ACOs must choose how to cover potential losses

CMS’ shared savings program requires assurance that money will be returned.

By — Posted April 17, 2012

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Accountable care organizations going for higher bonuses from the Centers for Medicare & Medicaid Services are having to consider various mechanisms to cover losses that may result.

ACOs can set aside cash reserves in escrow, establish a line of credit, have the amount deducted from future fee-for-service payments or purchase reinsurance to repay the agency if the cost of caring for a patient population grows beyond a certain point, according to the Medicare shared savings program’s final rule.

This is required of so-called Track 2 ACOs that will earn 60% of any money saved if quality metrics are met, but would be required to repay the agency if expenses go up more than 2%. The possible charge can run in the hundreds of thousands of dollars and may result if a small number of patients suddenly experience expensive illnesses or go out of the ACO for care.

Marketing has begun in earnest by those pitching various options to ACOs. The issue is an important consideration for physicians who run medical groups looking to establish an ACO.

Health care consultants say medical practices and health systems need to consider the state of their finances, the availability of credit and the cost of each option before deciding to move forward. Large health systems with a significant patient population are less likely to be thrown off course by one very sick, costly patient and may opt to keep a certain amount of money in escrow. These types of institutions may have more ready access to credit. Small ACOs that need to use their capital to fund the infrastructure required needed to improve care may find reinsurance a better option.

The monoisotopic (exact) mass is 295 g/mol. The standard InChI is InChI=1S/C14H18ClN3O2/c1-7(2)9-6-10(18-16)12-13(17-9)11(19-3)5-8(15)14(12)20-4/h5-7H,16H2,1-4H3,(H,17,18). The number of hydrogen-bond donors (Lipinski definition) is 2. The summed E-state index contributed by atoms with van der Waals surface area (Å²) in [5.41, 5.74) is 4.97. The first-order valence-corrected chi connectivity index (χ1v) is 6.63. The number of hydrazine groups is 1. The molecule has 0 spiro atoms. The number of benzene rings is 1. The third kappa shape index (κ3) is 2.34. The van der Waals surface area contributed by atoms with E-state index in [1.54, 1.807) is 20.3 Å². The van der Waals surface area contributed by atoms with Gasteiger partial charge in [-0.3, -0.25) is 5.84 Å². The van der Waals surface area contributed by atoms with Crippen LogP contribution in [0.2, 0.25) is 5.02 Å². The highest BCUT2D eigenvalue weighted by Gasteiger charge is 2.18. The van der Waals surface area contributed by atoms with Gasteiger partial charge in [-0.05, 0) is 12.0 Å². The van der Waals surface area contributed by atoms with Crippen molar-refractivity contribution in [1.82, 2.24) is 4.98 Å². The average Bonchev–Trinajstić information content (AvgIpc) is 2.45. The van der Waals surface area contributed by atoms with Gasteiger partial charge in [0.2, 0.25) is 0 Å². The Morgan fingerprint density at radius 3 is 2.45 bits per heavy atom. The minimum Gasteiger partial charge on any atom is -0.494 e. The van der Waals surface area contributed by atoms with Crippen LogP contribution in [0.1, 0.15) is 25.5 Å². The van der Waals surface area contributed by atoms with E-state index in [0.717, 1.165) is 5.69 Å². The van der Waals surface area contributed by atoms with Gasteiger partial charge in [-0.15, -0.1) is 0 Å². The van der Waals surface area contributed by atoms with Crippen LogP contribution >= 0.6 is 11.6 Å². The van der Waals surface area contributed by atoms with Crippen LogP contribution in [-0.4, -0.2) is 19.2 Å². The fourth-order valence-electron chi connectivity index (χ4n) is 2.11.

“The less capital that is available to sock away, that’s when reinsurance makes sense,” said Bruce A. Johnson, a health care lawyer and partner in Polsinelli Shughart in Denver.

Companies offering reinsurance are usually insurers that have long provided physician liability coverage. The cost will vary widely. Some charge per patient included in the ACO, with payments spread over 12 months. Others provide coverage in exchange for a percentage of the bonus paid if the ACO is successful. The company is then liable if the ACO owes CMS money.

People who work with medical practices say that because so few institutions have experience with managing a Medicare ACO that reinsurance policies will be written conservatively and priced on the high side.

This requirement is for Track 2 ACOs, which are most likely to be run by large entities with significant experience managing financial risk. Track 1 ACOs receive up to 50% of the money saved but are not penalized if their patient population costs the agency more and do not need a repayment mechanism. The length of time a track 1 ACO can operate without financial risk is three years, and the arrangement most likely will be a fit for small organizations, consultants said. (See correction)

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